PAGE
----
Lalique glass has long been a world-famous brand, internationally admired and still in production today under Swiss ownership. But for René Lalique, it represented a second commercially successful career.

  • Anne Crane

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Born in the Champagne region of France in 1860, by the turn of the 20th century he had already proved himself a highly creative artist jeweller producing the distinctive Art Nouveau designs that won fame and admirers for their ground-breaking use of non precious materials like horn and glass.

But as the fashion for Art Nouveau peaked, Lalique moved on. The first decade of the new century saw him produce glass bottles for François Coty and other perfumiers from a small atelier. These modest experiments in branded packaging led in 1913 to a factory at Combs- La-Ville in south east of Paris where he began the mass production of the vases, ornaments, car mascots and light and architectural fittings for which the Lalique firm is now so well known.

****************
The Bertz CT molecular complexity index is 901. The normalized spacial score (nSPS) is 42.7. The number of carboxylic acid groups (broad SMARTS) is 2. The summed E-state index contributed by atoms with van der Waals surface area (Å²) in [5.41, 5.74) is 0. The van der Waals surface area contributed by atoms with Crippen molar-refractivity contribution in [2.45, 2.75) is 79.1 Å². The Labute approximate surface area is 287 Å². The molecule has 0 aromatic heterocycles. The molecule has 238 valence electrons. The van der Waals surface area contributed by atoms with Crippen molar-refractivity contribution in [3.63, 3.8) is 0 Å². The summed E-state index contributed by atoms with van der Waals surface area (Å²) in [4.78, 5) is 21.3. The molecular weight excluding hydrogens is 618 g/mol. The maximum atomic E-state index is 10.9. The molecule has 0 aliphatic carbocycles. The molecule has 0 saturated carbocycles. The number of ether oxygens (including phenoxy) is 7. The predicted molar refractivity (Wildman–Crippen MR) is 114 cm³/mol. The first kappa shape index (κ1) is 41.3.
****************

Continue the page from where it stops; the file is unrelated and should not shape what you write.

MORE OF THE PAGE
Lalique La Jour et La Nuit (Day and Night) timepiece
The La Jour et La Nuit (Day and Night) timepiece was one of Lalique’s most expensive models when it was created in 1926 and fewer than 30 examples are known to exist. This example is in the rarer blue colourway, stands 14.75in (37.5cm) high, and has an R Lalique stencilled mark. It fetched £78,000 at Sotheby’s in November 2010.

After the Great War production expanded in 1921 to a much larger factory at Wingen-Sur-Moder in Alsace, the newly regained region which had an established reputation for producing French art glass.